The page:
Sure, someone can take a different perspective of separateness from it all. They could say the call of the hawk is nothing but noise and only means something to the hawk, that there is nothing Sacred in it. But that doesn’t work for me. That’s a lonely animal viewpoint, one that has helped bring us to a place of deep concern ethically and with regard to our planetary resource situation. I prefer connection. I prefer to assume that all species are here because Nature put them here, and they’ve been here longer than I, and if I have the senses to listen and learn, I can gain from their wisdom. This is all a part of G-d, for me. G-d teaches me through the other children of Earth.
I do very much feel that I have a personal purpose, and as mentioned, it is to help wildlife regain a healthy status on this planet, and to also help people however I can. It is to promote humans living in balance, ethically evolved, with Nature.
To expound on my journey any further would deviate from the purpose of my book, but I did want to say a little about how my personal spirituality infuses my every day, and specifically my art and photography. Also, I believe this is the case for most everyone. A worldview, whether or not we are cognizant of it, plays out in how we treat the Earth, and others around us.
Our current situation with regard to natural resources, unbridled expansion, pollution, and lack of compassion for other species and their needs, is driven by our very detrimental societal acceptance of the misguided concept of dominion, right of the one with the biggest club, and ego-centric spiritual ideas that promote humans as the only Beings with value to Creator.
So while I do not believe I will burn in a spiritual hell for lack of belief in certain religious dogmas, I do believe that I can burn in a very physical hell of human making, due to ignorant consumption, short-sighted and greedy political decisions and policies, and by humanity’s tendency to place itself at the top of some imagined hierarchy of life. It is time that humanity comes to understand that we are no different than any overgrazing, overpopulated species. Conditions do not suddenly become better because we wish them to be. The natural decline must be its own kind of suffering, as sickness and death become more rampant in the overpopulated and underfed. The Universe, The Earth, and Nature will call the shots. Every animal, including humans, lives within an ecosystem that is checked by the resources available.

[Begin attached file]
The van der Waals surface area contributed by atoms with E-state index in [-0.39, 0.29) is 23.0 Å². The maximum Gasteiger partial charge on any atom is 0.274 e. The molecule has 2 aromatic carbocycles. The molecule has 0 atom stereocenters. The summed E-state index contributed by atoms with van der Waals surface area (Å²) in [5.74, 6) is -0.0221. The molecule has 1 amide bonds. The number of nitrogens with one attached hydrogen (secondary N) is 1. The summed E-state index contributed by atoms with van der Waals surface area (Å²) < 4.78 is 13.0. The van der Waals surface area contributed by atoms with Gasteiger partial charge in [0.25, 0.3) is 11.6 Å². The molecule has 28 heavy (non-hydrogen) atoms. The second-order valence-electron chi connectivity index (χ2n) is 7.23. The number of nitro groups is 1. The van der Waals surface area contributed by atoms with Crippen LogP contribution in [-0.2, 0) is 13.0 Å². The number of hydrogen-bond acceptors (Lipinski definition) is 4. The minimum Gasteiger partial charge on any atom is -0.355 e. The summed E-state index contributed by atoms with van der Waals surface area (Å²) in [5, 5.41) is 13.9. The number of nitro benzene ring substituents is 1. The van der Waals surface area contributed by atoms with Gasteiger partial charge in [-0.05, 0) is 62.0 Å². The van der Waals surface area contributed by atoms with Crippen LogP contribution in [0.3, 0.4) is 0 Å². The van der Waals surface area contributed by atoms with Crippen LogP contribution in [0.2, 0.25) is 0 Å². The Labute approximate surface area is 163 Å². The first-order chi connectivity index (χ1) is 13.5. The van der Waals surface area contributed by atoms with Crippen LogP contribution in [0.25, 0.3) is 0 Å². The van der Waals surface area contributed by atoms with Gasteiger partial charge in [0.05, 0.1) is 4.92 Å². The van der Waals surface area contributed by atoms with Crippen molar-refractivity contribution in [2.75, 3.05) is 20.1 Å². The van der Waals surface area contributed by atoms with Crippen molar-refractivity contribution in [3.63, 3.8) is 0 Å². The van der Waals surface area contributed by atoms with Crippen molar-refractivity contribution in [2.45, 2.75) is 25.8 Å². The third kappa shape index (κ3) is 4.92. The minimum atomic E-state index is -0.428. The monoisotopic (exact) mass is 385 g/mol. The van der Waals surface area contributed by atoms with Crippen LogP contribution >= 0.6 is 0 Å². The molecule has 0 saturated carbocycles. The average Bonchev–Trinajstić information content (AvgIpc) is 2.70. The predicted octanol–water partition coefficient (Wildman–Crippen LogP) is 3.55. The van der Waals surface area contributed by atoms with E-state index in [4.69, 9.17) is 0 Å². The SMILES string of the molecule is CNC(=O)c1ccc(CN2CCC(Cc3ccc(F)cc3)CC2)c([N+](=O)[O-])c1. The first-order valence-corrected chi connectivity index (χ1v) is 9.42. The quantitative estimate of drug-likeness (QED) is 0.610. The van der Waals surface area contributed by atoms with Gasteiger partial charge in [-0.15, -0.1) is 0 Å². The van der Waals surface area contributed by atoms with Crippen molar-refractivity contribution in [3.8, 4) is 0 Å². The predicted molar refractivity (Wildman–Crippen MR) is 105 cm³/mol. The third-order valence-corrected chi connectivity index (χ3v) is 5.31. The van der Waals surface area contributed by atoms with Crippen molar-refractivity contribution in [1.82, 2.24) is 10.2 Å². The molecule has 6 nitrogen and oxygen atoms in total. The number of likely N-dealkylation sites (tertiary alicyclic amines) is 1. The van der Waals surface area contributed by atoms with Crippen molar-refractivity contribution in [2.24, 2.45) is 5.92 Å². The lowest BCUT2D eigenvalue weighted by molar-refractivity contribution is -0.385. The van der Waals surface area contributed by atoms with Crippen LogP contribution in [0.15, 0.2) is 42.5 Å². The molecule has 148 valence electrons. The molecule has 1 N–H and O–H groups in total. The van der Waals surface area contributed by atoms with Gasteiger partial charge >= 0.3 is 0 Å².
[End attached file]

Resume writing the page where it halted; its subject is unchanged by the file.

So, is G-d a judge that awaits us at the end of a life like so many of our mythologies suggest? How can anyone possibly know that? But I think not. I do think Nature is a judge, and Nature is a large part of what G-d is, to me.
The way I live here and now, is everything. There is nothing to look forward to later that can save me from my choices and actions now. My life now impacts those who come later, because the results of my choices leave conditions for all who need to dwell on the Earth long after the particles in my body have dispersed.
This is the life I’ve been given and to squander it by awaiting and asking for something more, in my estimation, seems insulting, at least from my finite human brain. Were I Creator and had bestowed this abundance on my children, only to watch them daydream of another life with streets of gold and no challenges, and make ethical shortcuts by stating that beliefs matter more than actions, and can save them from wrong actions, I think I would be ashamed and saddened.
I suppose if humanity survives many hundreds of years, there is a chance that some of these ideologies will be viewed and studied as we do the mythologies of ancient civilizations, and I think they will be able to draw a line between our major belief systems, and how we treated the Earth, and her other creatures.
The All That Is, this Life, this Force, is something I feel deeply connected to, and I would say is actually the central anchor for my entire life. And that is why as horrifically difficult as it was, I could not lie about my beliefs in order to make others feel better.
It most certainly hurts me for those who feel I will burn eternally. I ache for them. Of course, I am completely confident that there is no hell, and no vengeful, murderous god who would torture people. And there is no one right religious belief system. And it is not wrong to have no religious belief system. In my estimation, actions and results fully demonstrate what someone’s “religion” truly is, and all too often, we see ignorance and hatred.
I respect someone’s belief system when that system or ideology is congruent with, and promotes, ethical behavior. When their beliefs promote divisiveness, ignorance of the workings of the natural world and ecology, violence, hatred, or insistence that there is only one path, I have little respect.
My opinion is that love, generosity, good-will, walking in beauty upon the planet, and treating all Beings as I would want to be treated, if I were them, is what is important. What I think only matters insofar as it guides my actions. And in my humble opinion, that is what would matter to any G-d that I could believe in. This is not a G-d who needs my belief, or my love, or my worship, or my devotion. But this is my G-d, yes, Sacred to me nonetheless, in which I do believe. By choice and my own exploration and deduction. Not because the concepts were bestowed on me without questioning.
My Hebrew name is “Eliana” meaning “My G-d has answered me” and “Lael” for “dedicated to G-d.”
I’ll let you do the math from there.